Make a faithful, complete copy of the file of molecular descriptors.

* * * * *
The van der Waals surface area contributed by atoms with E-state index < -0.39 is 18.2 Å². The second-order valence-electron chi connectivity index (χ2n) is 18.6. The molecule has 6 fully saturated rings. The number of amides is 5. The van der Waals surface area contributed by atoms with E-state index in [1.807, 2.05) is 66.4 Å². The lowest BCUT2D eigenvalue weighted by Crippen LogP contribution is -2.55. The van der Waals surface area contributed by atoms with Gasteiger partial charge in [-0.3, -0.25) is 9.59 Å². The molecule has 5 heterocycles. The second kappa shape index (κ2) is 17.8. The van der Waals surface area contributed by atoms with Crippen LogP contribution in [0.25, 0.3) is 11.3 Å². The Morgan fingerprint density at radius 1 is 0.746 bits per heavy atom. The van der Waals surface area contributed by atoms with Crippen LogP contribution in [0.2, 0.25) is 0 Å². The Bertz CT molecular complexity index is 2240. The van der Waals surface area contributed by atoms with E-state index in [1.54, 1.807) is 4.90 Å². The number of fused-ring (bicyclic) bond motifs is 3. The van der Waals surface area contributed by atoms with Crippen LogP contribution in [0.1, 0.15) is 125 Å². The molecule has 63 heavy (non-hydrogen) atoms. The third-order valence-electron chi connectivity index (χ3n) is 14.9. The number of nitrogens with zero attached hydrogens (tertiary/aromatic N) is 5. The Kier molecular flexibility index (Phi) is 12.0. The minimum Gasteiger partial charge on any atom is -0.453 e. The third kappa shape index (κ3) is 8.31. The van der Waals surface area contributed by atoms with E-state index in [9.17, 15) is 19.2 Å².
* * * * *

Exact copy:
The van der Waals surface area contributed by atoms with E-state index < -0.39 is 18.2 Å². The second-order valence-electron chi connectivity index (χ2n) is 18.6. The molecule has 6 fully saturated rings. The number of amides is 5. The van der Waals surface area contributed by atoms with E-state index in [1.807, 2.05) is 66.4 Å². The lowest BCUT2D eigenvalue weighted by Crippen LogP contribution is -2.55. The van der Waals surface area contributed by atoms with Gasteiger partial charge in [-0.3, -0.25) is 9.59 Å². The molecule has 5 heterocycles. The second kappa shape index (κ2) is 17.8. The van der Waals surface area contributed by atoms with Crippen LogP contribution in [0.25, 0.3) is 11.3 Å². The Morgan fingerprint density at radius 1 is 0.746 bits per heavy atom. The van der Waals surface area contributed by atoms with Crippen LogP contribution in [0.2, 0.25) is 0 Å². The Bertz CT molecular complexity index is 2240. The van der Waals surface area contributed by atoms with E-state index in [1.54, 1.807) is 4.90 Å². The number of fused-ring (bicyclic) bond motifs is 3. The van der Waals surface area contributed by atoms with Crippen LogP contribution in [0.1, 0.15) is 125 Å². The molecule has 63 heavy (non-hydrogen) atoms. The third-order valence-electron chi connectivity index (χ3n) is 14.9. The number of nitrogens with zero attached hydrogens (tertiary/aromatic N) is 5. The Kier molecular flexibility index (Phi) is 12.0. The minimum Gasteiger partial charge on any atom is -0.453 e. The third kappa shape index (κ3) is 8.31. The van der Waals surface area contributed by atoms with E-state index in [9.17, 15) is 19.2 Å².